Author: Mari Meyer, GSE ’12
Jack-o-lanterns are out, the air smells like autumn, and campus is electrically buzzing with talk about Halloween. It’s hard not to hear every other student gushing about costume parties and plans as they sip on their hot cider and pumpkin lattes.
It has not been surprising to me that, in the classroom, I am blown away by Penn students’ intelligence, creativity, and cutthroat ambition. While I expect no less from them when it comes to preparing their costumes, I know that when it comes to Halloween on a college campus, all bets are off.
Thankfully, we’ve made it almost a year without the need for fishnets and mouse ears—we’ve revived our senses and reminded ourselves that cold weather requires covering up and that costume parties are not synonymous with re-enacting the Victoria’s Secret catalogue. But as my first Philadelphia Halloween draws nearer, it is hard not to wonder what this year will bring in the fascinating evolution of masquerade.
For a holiday where, as kids, we disguised ourselves in big costumes and heavy face paint in the hopes of collecting the most candy while going door-to-door, we have certainly got a pretty interesting case of folktale-misinterpretation on our hands. As “Sexy Dorothy” once said as she shivered in not much more than her sparkly red heels and frilly mini-petticoat, “we are definitely not in Kansas any more.”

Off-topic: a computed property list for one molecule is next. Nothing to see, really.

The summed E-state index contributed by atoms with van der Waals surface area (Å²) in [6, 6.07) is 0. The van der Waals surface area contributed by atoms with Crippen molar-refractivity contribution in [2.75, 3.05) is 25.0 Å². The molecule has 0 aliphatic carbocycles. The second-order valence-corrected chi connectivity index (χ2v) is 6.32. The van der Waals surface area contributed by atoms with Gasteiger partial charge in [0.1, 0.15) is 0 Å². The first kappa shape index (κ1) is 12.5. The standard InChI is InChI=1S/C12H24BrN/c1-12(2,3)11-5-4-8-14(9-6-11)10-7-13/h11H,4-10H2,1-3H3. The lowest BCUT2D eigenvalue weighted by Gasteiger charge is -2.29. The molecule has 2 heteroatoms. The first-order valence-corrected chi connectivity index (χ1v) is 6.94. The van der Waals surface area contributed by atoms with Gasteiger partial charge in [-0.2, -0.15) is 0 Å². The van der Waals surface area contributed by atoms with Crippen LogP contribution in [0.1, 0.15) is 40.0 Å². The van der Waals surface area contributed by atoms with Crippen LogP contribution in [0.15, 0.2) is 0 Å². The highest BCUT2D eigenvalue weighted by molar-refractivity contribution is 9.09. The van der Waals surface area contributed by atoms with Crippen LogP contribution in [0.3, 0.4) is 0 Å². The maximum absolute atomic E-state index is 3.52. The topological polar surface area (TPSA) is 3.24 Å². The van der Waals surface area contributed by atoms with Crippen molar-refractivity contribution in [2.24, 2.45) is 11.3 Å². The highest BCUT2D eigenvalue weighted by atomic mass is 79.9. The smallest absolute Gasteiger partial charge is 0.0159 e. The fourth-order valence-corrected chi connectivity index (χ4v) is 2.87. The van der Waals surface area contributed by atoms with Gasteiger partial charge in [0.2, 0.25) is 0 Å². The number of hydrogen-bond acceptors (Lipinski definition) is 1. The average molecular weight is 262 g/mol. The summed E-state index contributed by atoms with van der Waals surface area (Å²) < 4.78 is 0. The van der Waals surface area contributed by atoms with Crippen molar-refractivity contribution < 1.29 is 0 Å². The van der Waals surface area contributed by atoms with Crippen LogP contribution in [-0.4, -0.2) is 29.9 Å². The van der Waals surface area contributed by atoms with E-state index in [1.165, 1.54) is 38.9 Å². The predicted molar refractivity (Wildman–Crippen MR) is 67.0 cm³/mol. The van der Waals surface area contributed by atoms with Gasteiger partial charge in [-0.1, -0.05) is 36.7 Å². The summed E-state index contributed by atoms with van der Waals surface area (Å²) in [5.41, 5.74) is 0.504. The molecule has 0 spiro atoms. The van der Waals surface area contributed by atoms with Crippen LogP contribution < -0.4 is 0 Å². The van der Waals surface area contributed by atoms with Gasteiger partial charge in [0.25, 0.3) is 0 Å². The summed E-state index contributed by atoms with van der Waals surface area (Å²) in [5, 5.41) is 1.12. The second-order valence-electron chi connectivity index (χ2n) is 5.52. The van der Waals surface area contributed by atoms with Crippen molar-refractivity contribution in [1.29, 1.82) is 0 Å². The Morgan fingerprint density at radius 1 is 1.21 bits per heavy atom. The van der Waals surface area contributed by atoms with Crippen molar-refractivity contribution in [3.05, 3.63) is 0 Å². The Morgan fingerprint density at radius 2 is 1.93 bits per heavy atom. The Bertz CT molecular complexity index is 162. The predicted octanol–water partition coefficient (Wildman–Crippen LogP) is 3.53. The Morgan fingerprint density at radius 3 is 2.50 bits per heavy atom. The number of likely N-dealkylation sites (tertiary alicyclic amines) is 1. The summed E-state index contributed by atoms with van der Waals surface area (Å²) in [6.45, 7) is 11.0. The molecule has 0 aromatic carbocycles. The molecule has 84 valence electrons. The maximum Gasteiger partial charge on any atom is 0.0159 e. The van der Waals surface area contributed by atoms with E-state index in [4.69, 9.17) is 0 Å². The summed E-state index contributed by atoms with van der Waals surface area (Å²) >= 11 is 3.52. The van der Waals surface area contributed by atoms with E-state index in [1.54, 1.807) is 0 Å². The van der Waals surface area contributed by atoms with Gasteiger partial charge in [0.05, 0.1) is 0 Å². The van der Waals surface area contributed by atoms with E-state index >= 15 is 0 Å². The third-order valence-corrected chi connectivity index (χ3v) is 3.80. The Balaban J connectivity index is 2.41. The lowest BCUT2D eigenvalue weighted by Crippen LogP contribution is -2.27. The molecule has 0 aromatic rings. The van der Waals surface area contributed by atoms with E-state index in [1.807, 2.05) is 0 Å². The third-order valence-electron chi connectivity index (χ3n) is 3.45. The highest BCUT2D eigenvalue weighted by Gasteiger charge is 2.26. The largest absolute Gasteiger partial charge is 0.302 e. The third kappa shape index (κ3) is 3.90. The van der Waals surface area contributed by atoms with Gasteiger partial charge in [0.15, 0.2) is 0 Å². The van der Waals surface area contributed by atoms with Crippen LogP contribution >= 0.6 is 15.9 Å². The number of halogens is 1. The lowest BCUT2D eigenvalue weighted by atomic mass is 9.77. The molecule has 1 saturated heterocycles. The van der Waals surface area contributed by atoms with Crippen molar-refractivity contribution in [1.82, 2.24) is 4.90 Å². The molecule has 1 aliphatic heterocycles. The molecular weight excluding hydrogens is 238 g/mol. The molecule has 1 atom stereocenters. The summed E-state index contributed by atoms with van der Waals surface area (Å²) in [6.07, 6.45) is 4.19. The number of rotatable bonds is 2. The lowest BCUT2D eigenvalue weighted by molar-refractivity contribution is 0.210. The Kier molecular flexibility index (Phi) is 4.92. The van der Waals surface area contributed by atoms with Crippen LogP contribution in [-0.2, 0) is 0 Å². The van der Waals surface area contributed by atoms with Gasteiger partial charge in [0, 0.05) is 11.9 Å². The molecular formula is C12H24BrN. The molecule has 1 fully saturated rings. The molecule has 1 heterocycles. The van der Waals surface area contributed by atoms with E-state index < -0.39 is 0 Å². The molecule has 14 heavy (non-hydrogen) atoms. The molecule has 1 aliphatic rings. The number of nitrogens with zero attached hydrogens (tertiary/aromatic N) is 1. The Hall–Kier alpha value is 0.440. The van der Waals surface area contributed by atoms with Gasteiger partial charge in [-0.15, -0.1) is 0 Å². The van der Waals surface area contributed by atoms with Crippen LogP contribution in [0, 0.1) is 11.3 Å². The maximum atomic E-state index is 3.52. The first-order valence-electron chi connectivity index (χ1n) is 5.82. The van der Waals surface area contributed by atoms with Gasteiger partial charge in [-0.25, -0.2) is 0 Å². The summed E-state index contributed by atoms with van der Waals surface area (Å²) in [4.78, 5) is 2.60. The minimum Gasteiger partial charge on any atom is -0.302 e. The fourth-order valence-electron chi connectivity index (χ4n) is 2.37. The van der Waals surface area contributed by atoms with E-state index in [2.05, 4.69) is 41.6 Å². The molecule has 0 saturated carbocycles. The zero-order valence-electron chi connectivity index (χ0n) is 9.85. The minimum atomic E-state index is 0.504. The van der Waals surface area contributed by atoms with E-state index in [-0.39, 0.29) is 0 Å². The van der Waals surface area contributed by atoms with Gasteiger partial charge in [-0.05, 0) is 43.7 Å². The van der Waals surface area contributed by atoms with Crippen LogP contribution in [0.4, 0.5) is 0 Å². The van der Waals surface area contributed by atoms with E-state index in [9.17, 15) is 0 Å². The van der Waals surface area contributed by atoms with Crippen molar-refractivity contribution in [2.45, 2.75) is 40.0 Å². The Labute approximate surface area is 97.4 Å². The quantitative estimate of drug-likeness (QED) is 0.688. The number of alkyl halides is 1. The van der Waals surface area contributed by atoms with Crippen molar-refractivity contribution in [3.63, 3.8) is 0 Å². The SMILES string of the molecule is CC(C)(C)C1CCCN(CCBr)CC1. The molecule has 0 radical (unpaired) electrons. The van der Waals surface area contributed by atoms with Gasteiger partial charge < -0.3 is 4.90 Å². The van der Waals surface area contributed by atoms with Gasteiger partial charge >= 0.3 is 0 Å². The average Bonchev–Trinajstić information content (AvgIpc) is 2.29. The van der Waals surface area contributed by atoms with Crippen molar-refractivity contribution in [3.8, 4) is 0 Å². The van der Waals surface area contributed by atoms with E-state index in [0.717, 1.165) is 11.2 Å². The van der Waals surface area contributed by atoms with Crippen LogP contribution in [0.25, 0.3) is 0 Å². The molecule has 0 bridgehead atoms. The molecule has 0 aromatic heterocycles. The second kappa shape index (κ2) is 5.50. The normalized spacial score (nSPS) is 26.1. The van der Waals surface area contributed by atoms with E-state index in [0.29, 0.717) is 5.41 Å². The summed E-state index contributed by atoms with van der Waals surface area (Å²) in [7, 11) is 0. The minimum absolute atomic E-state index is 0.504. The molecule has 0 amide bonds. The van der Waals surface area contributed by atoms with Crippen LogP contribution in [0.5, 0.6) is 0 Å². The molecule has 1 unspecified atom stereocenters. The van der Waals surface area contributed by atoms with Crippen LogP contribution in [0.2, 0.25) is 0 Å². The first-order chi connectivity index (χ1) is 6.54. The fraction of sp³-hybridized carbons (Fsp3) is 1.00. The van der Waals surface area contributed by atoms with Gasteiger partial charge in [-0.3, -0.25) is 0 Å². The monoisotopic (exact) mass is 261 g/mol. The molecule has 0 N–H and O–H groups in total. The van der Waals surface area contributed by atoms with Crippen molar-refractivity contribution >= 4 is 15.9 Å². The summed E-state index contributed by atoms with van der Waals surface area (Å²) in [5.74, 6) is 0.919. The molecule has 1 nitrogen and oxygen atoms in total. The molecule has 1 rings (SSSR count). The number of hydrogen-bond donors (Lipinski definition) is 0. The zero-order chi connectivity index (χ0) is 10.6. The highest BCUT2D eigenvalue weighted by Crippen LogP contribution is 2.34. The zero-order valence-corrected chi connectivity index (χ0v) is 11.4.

For the purpose of this blog post, I will call this phenomenon the “Panda Effect,” the process by which someone’s first costume idea is slowly transformed into its most minimalist state. Take my fabulous roommate, for example, who has changed her costume plans at least seven times over the course of the last few weeks. Until yesterday, when she changed her mind altogether and decided to go as Frieda Kahlo, she planned to be a Panda. But not just any Panda, a Sexy Panda. First of all, my roommate is a very beautiful woman, so anything she wears will have the capacity to be seen as such, even if she doesn’t intend on it being so. Having said that, her version of panda involved short shorts and nothing more but a small patch of fake fur covering her belly. Of course there would be ears: it’s all about the ears when it comes to costumes. How else would we really get what someone is going for without them?
Turns into this:
While many people choose the “less is more” look, here is one example of a different kind of costume evolution, as experienced by my very dear friend as we’ve grown older (and perhaps wiser?).
Here is an early rendition, my friend as a sexy fish.
Last year, she decided it would be more fun and much warmer to lose the fish fins and go full-out zombie. Not exactly the hottest choice, unless you like blood and gore.
I cannot—or rather, should not—judge this culture, nor can I claim to have never skimped down for the sake of the season (I went as Snooki from the Jersey Shore last year, after all).
There was that one year that I wanted to make a political statement about the sexification of Halloween culture and went as an “Off-duty Playboy Bunny.” I spent most of the night having to explain exactly what I was and why, and kept thinking: Wow, I should have just worn the bunny ears and been done with it!
But here’s the thing: Halloween is so loved because it gives us one day a year to rid ourselves of inhibition and rules and dress however we want. At the very least, it gives us an opportunity to be creative with our identities, and has a built in excuse to eat the candy that we’re too embarrassed to buy in bulk any other time of the year.
So whether you’re going “spooky” or “sexy” this year, have a happy, safe Halloween, Penn!